Director of business development takes private industry job
CHAMPAIGN – The guy who's been working to make the University of Illinois more attractive to big business has left to take a job in – where else? – big business.
Tony DeLio, the UI's director of business development, has joined National Starch & Chemical as general manager for its North American food division. The Bridgewater, N.J.-based company provides industrial starch to the food industry.
DeLio, who previously worked for food companies, joined the UI Office of the Vice Chancellor for Research in October 2004. His assignment: to sell corporations on the virtues of collaborative research at the UI. DeLio's last day there was Feb. 28.
"We're enormously sad we're not able to keep him," said Vice Chancellor Charles Zukoski. "He came in to help us market the research commercialization capabilities of the campus."
DeLio said the new job "happened a lot sooner than what I was expecting." But he said the UI is "poised to do well and break out of the pack" of universities vying for companies' attention.
DeLio said research indicated that peer institutions, such as Massachusetts Institute of Technology, Stanford and Michigan, have great respect for the UI's research capabilities, but "corporate executives really don't know what we do."
"There's a real opportunity to paint the palette," DeLio said. "They have no negative preconceived notions about this place."
Companies do recognize the UI is "one of the best places to recruit students into business – they're recognized as hard-working, roll-up-the-sleeves type people," DeLio said. "They don't yet think of us on the research side with the same sort of regard."
In addition to trumpeting the UI's excellence in research in both the physical and social sciences, the university should play up its reputation as being "collaborative and approachable," he said.
Other top institutions don't have that reputation, he said.
"These guys aren't as approachable as us," DeLio said. "The fact that we're a little bit isolated (in the Midwest) is actually a good thing. It allows us to focus and facilitates collaboration."
But the bottom line in building corporate relationships is selling the UI's research capabilities, he said.
"There are not a lot of other reasons to come here. We're not as convenient as Chicago or New York. In some cases, we don't have the depths of management capabilities for leadership. Those are negatives," he said. "But approachability, collaboration, the ease of doing business with us – those are strengths."
DeLio had hoped to identify three disciplines in which the UI is dominant and where important problems need to be solved.
If he had to identify them today, DeLio said he would choose:
– Information technology, including supercomputer modeling and data mining.
– Engineering disciplines.
– Materials science, including nanotechnology and new materials.
"I hate to say we're not first-rate in other things, but my goal would be to engage corporations in technical or physical science areas first and then draw them into other relationships across campus," he said.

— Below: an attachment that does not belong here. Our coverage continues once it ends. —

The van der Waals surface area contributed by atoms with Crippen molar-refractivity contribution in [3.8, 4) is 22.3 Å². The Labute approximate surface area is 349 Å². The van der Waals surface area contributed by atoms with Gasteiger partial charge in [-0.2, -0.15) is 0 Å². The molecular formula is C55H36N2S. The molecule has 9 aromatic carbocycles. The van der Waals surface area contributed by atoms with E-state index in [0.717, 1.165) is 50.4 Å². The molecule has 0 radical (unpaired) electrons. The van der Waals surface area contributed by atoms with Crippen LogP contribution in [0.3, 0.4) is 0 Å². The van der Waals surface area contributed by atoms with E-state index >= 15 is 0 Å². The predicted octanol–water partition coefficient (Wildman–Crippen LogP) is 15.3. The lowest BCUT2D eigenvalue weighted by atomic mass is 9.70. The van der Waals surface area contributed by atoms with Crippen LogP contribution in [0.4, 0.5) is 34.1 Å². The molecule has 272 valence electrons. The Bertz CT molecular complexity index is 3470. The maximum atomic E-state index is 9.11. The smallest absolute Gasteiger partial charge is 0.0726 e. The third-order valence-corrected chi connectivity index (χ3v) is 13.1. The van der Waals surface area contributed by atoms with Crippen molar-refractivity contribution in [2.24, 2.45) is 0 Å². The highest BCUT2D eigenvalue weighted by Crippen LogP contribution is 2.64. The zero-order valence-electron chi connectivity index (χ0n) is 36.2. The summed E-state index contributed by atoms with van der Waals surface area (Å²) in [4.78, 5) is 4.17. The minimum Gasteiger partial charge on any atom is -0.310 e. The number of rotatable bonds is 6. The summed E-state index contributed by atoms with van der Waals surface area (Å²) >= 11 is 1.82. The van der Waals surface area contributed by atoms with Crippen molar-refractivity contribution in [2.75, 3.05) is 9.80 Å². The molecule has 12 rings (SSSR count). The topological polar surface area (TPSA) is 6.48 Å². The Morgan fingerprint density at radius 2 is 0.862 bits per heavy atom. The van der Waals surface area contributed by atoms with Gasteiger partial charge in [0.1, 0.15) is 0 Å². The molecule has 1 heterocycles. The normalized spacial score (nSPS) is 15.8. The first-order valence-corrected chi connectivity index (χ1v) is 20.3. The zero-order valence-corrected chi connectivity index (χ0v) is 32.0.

With regard to attracting corporations to the UI Research Park, DeLio said: "That's a tougher go than I would have thought. I'd like to have made more progress in that area, but it's not for lack of trying."
Zukoski said DeLio worked hard to try to persuade many companies, including Chromatin and Abbott Laboratories, to expand their presence locally.
DeLio's overall conclusion: "We have to connect them with a technology and a professor and a perceived value here. ... We gotta keep trying, and I think we're going to see success."
DeLio said more than 1,000 people work in the research park.
"That's more from startups than from attracting big companies," he said. "iCyt and Strata (Decision Technology) have done very well. They started here and grew up here. Maybe that's the model for success."
Zukoski said in addition to building corporate awareness of the UI, DeLio sought to identify and tear down "inadvertent barriers the campus puts up in working with corporations."
A key concern, Zukoski said, is making sure contract negotiations with companies move along in a timely manner.
The university also needs more programs to engage corporations, he said. He cited a cooperative pilot program with Tsingua University in Beijing that will bring Chinese students to the UI for classes, then give them work experience with corporate partners.
Those students will give corporations a leg up because they'll be familiar with Chinese culture and have work experience, he said.
Before coming to the UI, DeLio worked in research and development for companies including Mars, Nestle and Archer Daniels Midland.
One of his claims to fame: helping to market Uncle Ben's Rice Bowl.
He cited only one parallel between the UI and Uncle Ben's: "Both colors are orange and blue."